And just like with every other living thing, man is subject to the forces of nature. We might be able to harness them but we never really control them. And if science is correct, as a species we will ultimately lose to nature.
So how far how far off are the Chicken Littles driven by the need to feed into people’s fears and anxieties so they can generate clicks allowing them to be virtual world celebrities or to enjoy a jet setter lifestyle with a huge carbon footprint accelerating the very demise they smugly warn about?
It is clear there is climate change. But what is more pressing when it comes to droughts and how damaging wildfires are in the western United States, is how mankind interfaces with what nature has given us more so than what we are doing that nudges the climate change dial.
California, for the most part, has a Mediterranean climate. As such it is an entirely different ball game supporting 400,000 residents in 1862 as opposed to 39.3 million today.
We do not have rain year round. Nor does nature place the water and snow in the basins where everyone wants to live.
Worse yet we do foolish things. We try to make lush grass the norm even though it is not only non-native but it is literally sucking up water that may be critical for our own lives in a year or two.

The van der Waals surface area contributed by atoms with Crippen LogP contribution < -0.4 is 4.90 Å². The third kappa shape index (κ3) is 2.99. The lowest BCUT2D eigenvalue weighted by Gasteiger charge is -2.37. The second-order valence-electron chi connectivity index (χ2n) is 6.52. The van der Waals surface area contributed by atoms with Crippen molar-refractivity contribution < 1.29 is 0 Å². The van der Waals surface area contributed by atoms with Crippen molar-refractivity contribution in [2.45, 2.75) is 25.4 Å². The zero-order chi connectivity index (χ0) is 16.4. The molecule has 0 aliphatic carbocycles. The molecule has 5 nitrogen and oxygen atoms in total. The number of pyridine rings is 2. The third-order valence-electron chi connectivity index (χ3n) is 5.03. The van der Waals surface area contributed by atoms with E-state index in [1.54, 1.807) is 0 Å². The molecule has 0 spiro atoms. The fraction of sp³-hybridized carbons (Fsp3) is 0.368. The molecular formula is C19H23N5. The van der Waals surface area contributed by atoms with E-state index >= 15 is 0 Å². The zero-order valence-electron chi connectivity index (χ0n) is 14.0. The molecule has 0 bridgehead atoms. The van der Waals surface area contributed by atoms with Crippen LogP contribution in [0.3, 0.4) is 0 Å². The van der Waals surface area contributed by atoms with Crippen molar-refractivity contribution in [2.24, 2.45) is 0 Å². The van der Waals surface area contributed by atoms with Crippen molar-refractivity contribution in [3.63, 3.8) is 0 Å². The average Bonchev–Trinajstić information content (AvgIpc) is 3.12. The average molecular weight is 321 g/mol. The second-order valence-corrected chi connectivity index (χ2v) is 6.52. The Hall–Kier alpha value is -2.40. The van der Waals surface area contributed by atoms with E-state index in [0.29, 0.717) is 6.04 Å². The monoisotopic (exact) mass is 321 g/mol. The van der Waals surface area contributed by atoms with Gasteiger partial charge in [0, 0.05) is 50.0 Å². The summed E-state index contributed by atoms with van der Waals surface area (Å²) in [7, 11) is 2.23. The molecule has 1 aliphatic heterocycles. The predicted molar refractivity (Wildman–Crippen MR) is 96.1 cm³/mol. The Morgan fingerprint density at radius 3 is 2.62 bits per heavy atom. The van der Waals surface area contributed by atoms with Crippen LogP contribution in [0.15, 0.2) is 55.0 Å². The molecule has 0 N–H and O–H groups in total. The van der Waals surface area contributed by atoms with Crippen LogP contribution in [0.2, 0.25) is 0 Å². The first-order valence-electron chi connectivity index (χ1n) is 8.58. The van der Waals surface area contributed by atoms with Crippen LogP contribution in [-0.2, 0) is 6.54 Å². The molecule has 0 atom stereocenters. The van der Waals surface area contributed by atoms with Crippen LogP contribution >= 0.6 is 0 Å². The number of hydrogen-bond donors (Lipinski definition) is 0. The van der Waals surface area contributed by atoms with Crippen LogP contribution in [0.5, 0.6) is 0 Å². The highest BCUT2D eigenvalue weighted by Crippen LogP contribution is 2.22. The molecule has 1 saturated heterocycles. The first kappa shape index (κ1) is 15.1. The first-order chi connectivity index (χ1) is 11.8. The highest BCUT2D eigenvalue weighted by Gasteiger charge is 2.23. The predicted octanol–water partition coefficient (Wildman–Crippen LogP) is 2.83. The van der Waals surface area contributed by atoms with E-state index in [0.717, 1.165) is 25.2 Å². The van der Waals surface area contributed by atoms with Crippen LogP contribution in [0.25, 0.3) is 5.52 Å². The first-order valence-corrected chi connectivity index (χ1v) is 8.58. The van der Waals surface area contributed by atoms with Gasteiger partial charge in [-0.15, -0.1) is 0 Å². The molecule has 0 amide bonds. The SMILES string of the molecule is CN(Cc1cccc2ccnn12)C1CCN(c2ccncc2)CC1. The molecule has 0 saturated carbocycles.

We still flood irrigate, drain aquifers that have taken centuries to fill, play on lush golf courses in deserts that get 2 inches of rain a year, and ignore endless measures to conserve water that many people in the world would jump for joy to have flowing out of a faucet where they live.
As for wildfires, it is how nature regenerates.
Droughts in the past have triggered tree die offs and laid the ground work for bug infestations that make things worse.
The big difference in the past 70 years is that areas that were once sparsely populated now host cities and rural subdivisions as the cost of housing keeps driving people farther from urban centers.
There was a time when small fires were allowed to burn out. In most cases, they did just that to effectively reduce brush and debris. Modern-day wildfire strategies have been forced to change to place a higher priority on saving lives and structures.
As a result wild-lands have developed heavier fuel loads for wildfires than if nature had just been left to its own devices.
None of this is to diminish the seriousness of what we are dealing with.
And it isn’t just an attempt to put it in perspective.
It is to underscore that we can come back from the abyss by starting to alter how we interface with nature and how we value and use water.
Of course we will waste it when it is cheap and plentiful. That has become the “natural thing” to do over the past 100 years thanks to the amazing system of storage and conveyance we have built in California that literally moves water across four water basins and 600 miles.
We have serious problems. No doubt about it. But we do have the ability to change the course when it comes to water and fire in California. That’s because the biggest issue is not climate change as how much as how we interface with nature and deploy and use the precious life giving resource that we nonchalantly hose down sidewalks before we send it down storm drains.
This column is the opinion of editor, Dennis Wyatt, and does not necessarily represent the opinions of The Bulletin or 209 Multimedia. He can be reached at email@example.com